Category Archives: Feng Shui

The Year of the Metal Tiger is an Auspicious Year

condo construction

Happy Chinese new year! According to feng shui experts, the Year of the Metal Tiger is a good year for the real estate industry. The earth will be the governing force of 2010, and real estate’s close association with the ground makes it off to a good start this year.

Non-feng shui experts also have favorable business forecasts for the year 2010. The Philippine real estate industry was fairly resilient in the face of the global financial crisis, and a number of developers boosted their budgets and launched a number of developments this year – many of them high end. For instance, Metrobank Group of Companies’ property arm will be constructing projects such as the third and fourth sector of the Marquinton Garden Terraces in Marikina, three more high-rise buildings in Binondo, Makati, and Fort Bonifacio. Eton Properties will be launching four to five new projects this year, including the Centris condominium, 8 Adriatico, and Eton Tower City. Finally, Robinsons’ Land Corp has the Signa Designer Residences in its lineup as well as affordable units at Gateway Regency.

Over the next four years, over 5,000 residential condo units will be completed in the Makati Central Business District. Outside this, around 20,000 condominium units will be available for selling and occupancy. With so many options and so many affordable payment schemes available, now is definitely a good time to invest in your own condominium!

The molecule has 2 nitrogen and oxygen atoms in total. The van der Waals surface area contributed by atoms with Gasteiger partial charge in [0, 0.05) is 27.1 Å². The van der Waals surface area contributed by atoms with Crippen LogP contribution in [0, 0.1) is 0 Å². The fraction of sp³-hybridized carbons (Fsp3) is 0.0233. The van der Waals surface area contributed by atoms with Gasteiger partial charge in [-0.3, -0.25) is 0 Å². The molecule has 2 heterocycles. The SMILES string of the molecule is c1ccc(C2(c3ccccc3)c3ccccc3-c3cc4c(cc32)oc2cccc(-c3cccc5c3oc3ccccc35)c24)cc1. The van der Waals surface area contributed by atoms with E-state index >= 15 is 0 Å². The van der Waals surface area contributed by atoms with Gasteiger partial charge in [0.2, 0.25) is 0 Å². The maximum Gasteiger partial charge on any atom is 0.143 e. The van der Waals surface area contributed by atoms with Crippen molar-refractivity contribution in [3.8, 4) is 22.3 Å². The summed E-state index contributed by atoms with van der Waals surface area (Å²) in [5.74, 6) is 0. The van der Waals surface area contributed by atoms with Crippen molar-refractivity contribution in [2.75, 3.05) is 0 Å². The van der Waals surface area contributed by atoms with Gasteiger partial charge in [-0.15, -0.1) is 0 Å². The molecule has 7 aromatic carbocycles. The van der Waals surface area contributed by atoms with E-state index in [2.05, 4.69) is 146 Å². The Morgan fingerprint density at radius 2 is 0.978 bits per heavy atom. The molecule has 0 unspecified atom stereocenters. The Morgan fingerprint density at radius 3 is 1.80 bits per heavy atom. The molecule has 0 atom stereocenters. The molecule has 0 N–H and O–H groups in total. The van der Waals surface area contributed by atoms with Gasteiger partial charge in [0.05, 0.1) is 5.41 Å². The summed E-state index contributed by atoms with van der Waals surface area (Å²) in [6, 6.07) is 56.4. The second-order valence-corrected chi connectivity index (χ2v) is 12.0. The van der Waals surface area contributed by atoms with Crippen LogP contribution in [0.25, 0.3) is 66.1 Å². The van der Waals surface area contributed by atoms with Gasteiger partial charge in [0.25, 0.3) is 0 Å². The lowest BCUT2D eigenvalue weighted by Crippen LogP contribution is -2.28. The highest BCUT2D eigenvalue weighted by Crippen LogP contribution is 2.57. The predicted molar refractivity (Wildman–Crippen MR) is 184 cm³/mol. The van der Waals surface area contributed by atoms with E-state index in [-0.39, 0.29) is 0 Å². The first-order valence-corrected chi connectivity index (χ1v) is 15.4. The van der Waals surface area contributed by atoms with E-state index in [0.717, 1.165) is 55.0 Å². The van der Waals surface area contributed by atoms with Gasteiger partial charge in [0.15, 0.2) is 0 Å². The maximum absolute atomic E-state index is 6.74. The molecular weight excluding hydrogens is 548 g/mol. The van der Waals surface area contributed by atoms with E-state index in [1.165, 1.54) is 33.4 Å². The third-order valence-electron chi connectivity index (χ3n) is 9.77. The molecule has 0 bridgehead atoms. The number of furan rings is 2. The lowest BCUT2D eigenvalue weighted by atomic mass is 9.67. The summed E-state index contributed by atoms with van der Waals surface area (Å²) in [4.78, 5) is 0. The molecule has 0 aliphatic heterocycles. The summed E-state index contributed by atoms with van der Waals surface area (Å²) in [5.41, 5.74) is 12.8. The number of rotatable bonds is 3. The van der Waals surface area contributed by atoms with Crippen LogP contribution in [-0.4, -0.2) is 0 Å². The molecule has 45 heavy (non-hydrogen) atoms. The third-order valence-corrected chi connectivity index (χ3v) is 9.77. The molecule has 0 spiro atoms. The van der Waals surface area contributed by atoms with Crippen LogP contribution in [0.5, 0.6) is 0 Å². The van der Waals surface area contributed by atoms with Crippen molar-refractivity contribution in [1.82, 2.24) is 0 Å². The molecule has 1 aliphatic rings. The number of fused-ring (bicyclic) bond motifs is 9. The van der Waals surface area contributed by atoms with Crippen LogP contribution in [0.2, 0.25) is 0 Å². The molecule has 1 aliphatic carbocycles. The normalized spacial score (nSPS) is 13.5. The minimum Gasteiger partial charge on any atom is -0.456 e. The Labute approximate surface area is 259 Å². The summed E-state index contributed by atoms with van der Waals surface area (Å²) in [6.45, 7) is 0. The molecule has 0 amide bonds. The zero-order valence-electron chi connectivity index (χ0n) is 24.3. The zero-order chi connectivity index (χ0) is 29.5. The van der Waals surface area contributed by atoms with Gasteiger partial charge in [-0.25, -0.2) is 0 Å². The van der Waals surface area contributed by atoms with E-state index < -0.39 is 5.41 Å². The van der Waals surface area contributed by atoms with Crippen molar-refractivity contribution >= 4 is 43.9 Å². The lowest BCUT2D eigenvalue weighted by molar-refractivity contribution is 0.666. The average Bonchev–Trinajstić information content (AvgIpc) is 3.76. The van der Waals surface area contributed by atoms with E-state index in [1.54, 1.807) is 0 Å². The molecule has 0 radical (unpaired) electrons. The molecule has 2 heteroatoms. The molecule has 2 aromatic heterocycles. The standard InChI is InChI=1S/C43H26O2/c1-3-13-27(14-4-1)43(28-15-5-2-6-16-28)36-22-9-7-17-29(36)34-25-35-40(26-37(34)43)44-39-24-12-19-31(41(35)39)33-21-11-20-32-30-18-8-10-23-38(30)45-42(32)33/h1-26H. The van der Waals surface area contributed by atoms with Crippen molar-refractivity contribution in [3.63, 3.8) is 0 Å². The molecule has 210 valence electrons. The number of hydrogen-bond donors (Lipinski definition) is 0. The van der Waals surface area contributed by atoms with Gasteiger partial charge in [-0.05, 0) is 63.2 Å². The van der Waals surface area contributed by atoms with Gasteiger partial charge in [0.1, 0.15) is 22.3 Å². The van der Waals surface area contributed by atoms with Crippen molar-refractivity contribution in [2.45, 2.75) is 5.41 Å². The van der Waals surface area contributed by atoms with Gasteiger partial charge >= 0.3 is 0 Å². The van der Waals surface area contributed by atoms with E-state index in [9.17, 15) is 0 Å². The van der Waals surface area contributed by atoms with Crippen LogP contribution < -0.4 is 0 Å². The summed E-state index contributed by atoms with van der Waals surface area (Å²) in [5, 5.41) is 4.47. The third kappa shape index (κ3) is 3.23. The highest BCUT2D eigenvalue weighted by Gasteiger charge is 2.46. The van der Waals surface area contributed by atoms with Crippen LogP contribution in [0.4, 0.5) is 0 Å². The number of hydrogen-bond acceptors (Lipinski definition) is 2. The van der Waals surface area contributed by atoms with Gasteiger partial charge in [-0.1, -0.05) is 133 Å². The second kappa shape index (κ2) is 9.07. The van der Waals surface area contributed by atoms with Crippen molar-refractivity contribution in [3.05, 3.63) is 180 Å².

Feng Shui: Home Tips for the Year of the Ox (2009)

Most people don’t know that in the Chinese calendar, 2009 or the year of the Ox doesn’t start until February 4 – this is the date when the animal sign changes from the rat to the ox. Regardless of what year it is, all of us have to be aware of three locations in the house – the tai sui (north east), the wu wang (north), and the sam sart (east). These locations are usually occupied by harmful qi, and any disturbances in these areas brings bad luck to those who live in the house. Disturbances means any vibrations in the walls or floors caused by renovation processes like drilling or hammering.

During the year of the ox, the north east will have the strongest negative qi. Do not disturb this area with renovations and do not sit facing the northeast. All business negotiations should be done with you facing away from the northeast; this way, you are making the other party confront the negative energy of the tai sui, which will work to your advantage.